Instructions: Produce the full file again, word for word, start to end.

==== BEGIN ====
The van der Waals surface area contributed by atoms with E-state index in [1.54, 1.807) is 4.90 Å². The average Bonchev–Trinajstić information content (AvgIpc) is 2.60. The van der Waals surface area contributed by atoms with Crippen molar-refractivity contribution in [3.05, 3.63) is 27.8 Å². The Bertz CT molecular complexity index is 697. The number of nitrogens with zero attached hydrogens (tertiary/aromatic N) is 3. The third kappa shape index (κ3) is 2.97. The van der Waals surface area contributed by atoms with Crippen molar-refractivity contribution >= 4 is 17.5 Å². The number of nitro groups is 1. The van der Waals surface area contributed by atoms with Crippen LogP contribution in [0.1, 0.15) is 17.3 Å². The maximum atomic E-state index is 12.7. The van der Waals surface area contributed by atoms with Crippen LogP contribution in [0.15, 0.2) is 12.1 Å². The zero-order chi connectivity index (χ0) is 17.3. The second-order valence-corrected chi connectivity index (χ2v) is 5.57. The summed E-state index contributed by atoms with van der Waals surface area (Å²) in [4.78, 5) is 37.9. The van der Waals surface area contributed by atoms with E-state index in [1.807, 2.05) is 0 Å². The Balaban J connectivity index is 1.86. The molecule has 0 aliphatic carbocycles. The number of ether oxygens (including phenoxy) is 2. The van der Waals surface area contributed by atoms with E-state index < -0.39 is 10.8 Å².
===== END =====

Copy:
The van der Waals surface area contributed by atoms with E-state index in [1.54, 1.807) is 4.90 Å². The average Bonchev–Trinajstić information content (AvgIpc) is 2.60. The van der Waals surface area contributed by atoms with Crippen molar-refractivity contribution in [3.05, 3.63) is 27.8 Å². The Bertz CT molecular complexity index is 697. The number of nitrogens with zero attached hydrogens (tertiary/aromatic N) is 3. The third kappa shape index (κ3) is 2.97. The van der Waals surface area contributed by atoms with Crippen molar-refractivity contribution >= 4 is 17.5 Å². The number of nitro groups is 1. The van der Waals surface area contributed by atoms with Crippen LogP contribution in [0.1, 0.15) is 17.3 Å². The maximum atomic E-state index is 12.7. The van der Waals surface area contributed by atoms with Crippen LogP contribution in [0.15, 0.2) is 12.1 Å². The zero-order chi connectivity index (χ0) is 17.3. The second-order valence-corrected chi connectivity index (χ2v) is 5.57. The summed E-state index contributed by atoms with van der Waals surface area (Å²) in [4.78, 5) is 37.9. The van der Waals surface area contributed by atoms with E-state index in [1.807, 2.05) is 0 Å². The Balaban J connectivity index is 1.86. The molecule has 0 aliphatic carbocycles. The number of ether oxygens (including phenoxy) is 2. The van der Waals surface area contributed by atoms with E-state index < -0.39 is 10.8 Å².